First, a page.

The National Union of Students has launched a national campaign aimed at unseating the 38 MPs, nearly all Lib Dems, who broke the pledge they made before the last election to oppose fee rises, branding them “liars”.
All of the Lib Dems’ 57 MPs signed up to the NUS pledge before the 2010 election to “vote against any rise in fees in the next Parliament”.
However, after the Lib Dems entered a coalition with the Conservatives, 28 Lib Dem MPs voted to treble fees to £9,000 and 8 were absent or abstained. Those who abstained or were absent are seen by the NUS as having broken their pledge.
The remaining 21 Lib Dem MPs kept the pledge and voted against £9,000 fees. As well the 36 Lib Dems that the NUS says broke the pledge, two Conservatives will also be targeted by the campaign.
Nick Clegg, the Lib Dem leader, famously apologised for having made the pledge. Mr Clegg, facing a battle to hang on to his Sheffield Hallam seat, is likely to be a major focal point in the NUS campaign.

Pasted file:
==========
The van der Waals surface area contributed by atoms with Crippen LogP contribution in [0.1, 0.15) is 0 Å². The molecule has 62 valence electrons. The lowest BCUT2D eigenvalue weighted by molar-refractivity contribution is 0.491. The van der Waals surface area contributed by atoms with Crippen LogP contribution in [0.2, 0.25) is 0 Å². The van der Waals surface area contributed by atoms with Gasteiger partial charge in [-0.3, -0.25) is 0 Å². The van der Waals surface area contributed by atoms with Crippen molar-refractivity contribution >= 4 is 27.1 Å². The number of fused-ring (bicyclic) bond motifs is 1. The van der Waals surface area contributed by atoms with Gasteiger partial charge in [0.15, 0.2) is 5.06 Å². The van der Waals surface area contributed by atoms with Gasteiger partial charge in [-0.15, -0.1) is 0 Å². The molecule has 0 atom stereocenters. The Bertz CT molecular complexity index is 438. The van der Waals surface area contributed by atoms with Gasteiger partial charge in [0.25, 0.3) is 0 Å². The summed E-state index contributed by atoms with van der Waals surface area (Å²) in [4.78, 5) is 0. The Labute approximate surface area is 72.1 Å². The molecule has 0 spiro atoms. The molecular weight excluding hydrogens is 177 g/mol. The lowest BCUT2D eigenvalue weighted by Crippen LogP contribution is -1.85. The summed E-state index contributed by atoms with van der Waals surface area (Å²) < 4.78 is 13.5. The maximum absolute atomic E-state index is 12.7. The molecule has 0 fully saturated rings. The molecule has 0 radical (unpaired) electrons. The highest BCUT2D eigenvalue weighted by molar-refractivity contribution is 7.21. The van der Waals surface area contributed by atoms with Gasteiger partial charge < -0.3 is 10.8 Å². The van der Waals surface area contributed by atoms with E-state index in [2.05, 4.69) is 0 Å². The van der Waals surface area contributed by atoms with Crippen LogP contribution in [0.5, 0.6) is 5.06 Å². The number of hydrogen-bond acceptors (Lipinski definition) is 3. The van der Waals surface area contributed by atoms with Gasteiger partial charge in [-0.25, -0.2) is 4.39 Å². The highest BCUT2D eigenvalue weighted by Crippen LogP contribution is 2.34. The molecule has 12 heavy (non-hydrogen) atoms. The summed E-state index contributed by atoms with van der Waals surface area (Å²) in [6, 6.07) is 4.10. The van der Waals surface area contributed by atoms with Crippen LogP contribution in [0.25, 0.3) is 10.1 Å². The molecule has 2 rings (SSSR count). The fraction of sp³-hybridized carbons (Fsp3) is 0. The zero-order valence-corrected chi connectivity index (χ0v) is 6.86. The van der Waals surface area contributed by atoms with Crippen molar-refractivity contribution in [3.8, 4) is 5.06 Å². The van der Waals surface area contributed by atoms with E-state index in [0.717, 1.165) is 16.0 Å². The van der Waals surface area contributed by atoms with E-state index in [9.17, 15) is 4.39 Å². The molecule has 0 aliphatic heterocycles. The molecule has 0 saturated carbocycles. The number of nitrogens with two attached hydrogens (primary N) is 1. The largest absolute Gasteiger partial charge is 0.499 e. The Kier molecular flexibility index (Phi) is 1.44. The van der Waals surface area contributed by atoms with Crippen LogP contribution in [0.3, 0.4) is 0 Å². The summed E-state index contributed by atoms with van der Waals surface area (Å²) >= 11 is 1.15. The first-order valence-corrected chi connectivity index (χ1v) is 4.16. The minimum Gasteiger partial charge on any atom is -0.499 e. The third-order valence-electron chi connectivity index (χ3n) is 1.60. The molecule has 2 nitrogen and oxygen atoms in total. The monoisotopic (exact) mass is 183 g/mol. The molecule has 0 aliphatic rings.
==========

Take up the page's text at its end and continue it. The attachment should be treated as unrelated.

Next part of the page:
The NUS said that “over the next three weeks billboards in London, Sheffield and Manchester, huge ad vans targeting pledge breaker seats across the country, and national newspaper advertising” will “shine an unrelenting national spotlight” on the pledge breakers.
The NUS said that its polling showed 54 per cent of students believe the tuition fee policy has failed, and that “over half” have “had their trust in government affected by the increase in tuition fees”.
Toni Pearce, NUS president, said: “It’s payback time. I’d like to say directly to Nick Clegg that your apology won’t cover any of the £40,000 debt that students will graduate with for the first time this summer.
“They pledged to scrap tuition fees – they lied. We won’t let them trade lies for power again. We represent seven million students and are urging every single one across the country to vote against broken pledges.”
The NUS also said that its polling of over 2,000 students showed that Labour stand to make the biggest gains from their vote, on 25 per cent. The Conservatives were on 17 per cent, the Greens 15 per cent, the UK Independence Party 6 per cent, and Lib Dems 4 per cent.